A Sherman VC Firefly which belonged to the 148th Royal Armored Corps (RAC), 33rd Armored Brigade, was captured northeast of Giberville, southeast of Caen, France during Operation Goodwood. The firefly was later painted with German license plates and crosses.
This photo and many others were taken during test driving the captured firefly close to the Dinard airfield near St. Malo, France, sometime in late July 1944.
Sherman Fireflies of the 1st Battalion, Coldstream Guards, Guards Armoured Division, went face to face with a new beast on the battlefield – King Tigers (Porsche turret) of the schwere Panzerabteilung 503 (s.Pz.Abt. 503). The first combat use of the Tiger II was by the 1. Kompanie, s.Pz.Abt. 503 between Démouville and Troarn (east of Caen) during Operation Goodwood on 18 July 1944. The Germans reported two lost in combat, one was the kompanie commander’s Tiger which became trapped in a bomb crater created during Goodwood.
Lieutenant Malcolm Edward Lock of the 1st Battalion, Coldstream Guards, commander of a Sherman Firefly was credited with being the first tank commander to destroy a Tiger II during Operation Goodwood.
During Operation Bluecoat, Le Bény-Bocage was liberated the day after the capture of the bridge between La Ferrière-Harang and Carville by the British 11th Armoured Division on 31 July 1944. The two units of the division which liberated the town were the 3rd Royal Tank Regiment (RTR) and the 4th Battalion, King’s Shropshire Light Infantry (KSLI).
Tank crews of the 3rd RTR standing on a Sherman IC Firefly in front of the town’s post office during the celebration on 1 August 1944. Note the T51 Rubber smooth track links.
Operation Totalize was launched by Allied troops in the First Canadian Army from 8 to 9 August 1944. The objective was to break through the German defenses south of Caen on the eastern flank of the Allied positions in Normandy and exploit success by driving south, to capture the high ground north of the city of Falaise. The goal was to collapse the German front and cut off the retreat of German forces fighting the Allied armies further west.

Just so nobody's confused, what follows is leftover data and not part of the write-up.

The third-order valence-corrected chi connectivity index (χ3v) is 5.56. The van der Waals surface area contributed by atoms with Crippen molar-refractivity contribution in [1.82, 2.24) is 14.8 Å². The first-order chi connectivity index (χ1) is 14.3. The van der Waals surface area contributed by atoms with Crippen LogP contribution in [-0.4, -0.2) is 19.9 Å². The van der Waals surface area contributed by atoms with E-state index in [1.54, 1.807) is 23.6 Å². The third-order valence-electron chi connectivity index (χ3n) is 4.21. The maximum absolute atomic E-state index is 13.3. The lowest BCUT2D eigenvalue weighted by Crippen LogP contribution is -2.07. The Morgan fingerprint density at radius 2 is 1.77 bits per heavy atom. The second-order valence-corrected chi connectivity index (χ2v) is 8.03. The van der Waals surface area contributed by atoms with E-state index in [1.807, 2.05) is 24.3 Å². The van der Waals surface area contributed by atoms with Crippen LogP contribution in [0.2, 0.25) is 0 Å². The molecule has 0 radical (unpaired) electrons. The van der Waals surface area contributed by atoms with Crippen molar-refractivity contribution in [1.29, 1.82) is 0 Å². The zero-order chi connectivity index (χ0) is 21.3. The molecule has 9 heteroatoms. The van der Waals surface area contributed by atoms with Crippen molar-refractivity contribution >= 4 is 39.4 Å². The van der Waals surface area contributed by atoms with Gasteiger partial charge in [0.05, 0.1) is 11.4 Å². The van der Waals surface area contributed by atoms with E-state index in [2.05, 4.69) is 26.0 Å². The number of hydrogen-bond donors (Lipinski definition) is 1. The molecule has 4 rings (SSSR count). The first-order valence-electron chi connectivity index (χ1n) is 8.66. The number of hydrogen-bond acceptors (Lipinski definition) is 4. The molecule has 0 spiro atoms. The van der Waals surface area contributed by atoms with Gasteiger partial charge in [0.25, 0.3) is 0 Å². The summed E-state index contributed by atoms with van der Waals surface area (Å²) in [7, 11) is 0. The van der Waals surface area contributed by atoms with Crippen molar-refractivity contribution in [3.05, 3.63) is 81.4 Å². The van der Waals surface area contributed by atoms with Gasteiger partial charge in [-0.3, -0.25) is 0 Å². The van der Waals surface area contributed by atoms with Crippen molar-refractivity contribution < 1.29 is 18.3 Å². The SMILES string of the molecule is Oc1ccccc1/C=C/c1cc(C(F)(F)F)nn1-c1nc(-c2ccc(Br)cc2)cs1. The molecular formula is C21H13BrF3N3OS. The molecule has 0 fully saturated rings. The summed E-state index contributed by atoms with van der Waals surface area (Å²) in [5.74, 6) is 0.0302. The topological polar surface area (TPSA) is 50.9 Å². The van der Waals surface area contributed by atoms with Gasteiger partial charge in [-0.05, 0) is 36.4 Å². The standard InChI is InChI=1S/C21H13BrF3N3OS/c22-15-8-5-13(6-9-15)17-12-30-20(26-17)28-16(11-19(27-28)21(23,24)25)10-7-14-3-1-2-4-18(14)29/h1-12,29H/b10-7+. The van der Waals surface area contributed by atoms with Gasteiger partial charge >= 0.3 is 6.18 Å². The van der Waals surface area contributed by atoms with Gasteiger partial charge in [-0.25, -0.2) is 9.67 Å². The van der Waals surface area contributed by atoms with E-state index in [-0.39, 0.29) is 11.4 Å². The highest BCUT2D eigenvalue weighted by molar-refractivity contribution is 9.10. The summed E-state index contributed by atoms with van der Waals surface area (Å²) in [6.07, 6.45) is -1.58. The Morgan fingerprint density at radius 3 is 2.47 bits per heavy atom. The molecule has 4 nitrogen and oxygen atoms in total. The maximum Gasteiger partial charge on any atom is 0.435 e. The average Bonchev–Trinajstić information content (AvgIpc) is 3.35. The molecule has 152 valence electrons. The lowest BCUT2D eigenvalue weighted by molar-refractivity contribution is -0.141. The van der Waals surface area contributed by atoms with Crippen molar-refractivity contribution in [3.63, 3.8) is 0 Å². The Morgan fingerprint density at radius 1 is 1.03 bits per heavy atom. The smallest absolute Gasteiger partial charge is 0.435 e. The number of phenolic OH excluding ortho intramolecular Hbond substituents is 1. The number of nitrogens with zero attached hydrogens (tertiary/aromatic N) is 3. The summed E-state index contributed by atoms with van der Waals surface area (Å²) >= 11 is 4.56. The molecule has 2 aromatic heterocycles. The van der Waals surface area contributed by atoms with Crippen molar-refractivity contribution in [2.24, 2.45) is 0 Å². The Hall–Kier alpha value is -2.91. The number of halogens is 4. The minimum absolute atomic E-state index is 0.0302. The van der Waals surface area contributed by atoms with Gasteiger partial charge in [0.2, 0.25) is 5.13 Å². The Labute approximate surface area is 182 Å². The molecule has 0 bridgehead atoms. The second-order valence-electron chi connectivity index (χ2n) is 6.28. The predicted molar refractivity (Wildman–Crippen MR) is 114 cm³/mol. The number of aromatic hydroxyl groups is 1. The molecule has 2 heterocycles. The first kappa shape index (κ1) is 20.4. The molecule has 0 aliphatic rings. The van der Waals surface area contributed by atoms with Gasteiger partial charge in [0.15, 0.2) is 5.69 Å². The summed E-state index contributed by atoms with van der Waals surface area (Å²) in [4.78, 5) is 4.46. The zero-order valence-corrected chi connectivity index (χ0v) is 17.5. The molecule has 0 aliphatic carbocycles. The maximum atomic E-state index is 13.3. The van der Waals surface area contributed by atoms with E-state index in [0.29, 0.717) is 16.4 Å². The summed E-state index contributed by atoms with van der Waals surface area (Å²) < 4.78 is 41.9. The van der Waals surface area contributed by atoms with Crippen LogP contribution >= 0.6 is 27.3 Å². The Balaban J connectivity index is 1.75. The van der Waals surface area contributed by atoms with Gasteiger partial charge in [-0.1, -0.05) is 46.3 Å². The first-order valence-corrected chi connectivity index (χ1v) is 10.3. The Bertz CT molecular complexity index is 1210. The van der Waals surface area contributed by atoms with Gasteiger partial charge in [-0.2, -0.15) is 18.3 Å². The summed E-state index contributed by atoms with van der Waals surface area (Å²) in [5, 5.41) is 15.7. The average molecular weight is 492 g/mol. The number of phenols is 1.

Shermans of “B” Squadron, 1 pułk pancerny (1st Armoured Regiment), 10th Armoured Cavalry Brigade (10 Brygada Kawalerii Pancernej) , 1st Polish Armoured Division (1 Dywizja Pancerna) at the starting point at the beginning of the Operation Totalize, south of Caen on 8 August 1944. Note the wire wrapped around the barrel of the Sherman Firefly. It was used to attach camouflage netting to conceal the 17-pounder gun.
Perhaps their most famous action, British and Canadian Fireflies defeated the heavy armour of a German counterattack at Saint-Aignan-de-Cramesnil during Operation Totalize on 8 August 1944, resulting in the destruction of at least four Tigers and the death of the attack’s leader, the infamous German panzer commander SS-Obersturmführer Michael Wittmann. The engagement involved fireflies from the 1st Northamptonshire Yeomanry and 144th Regiment RAC, 33rd Armoured Brigade, and the Sherbrooke Fusiliers Regiment, 2nd Canadian Armoured Brigade.
They ambushed a group of seven Tiger tanks from the 3. and Stab Kompanies of s.SS-Pz.Rgt. 101 supported by Pz.Kpfw. IVs and StuG IV assault guns. The tanks of the 1st Northamptonshire Yeomanry reached the French village of Saint-Aignan-de-Cramesnil on the morning of 8 August 1944. While B Squadron stayed around the village, A and C Squadrons moved further south into a wood called Delle de la Roque. C Squadron positioned themselves on the east side of the woods and the under-strength A Squadron in the southern portion with No. 3 Troop on the western edge of the wood. From this position, they overlooked a large open section of ground and were able to watch as German forces advanced up RN158 from the town of Cintheaux.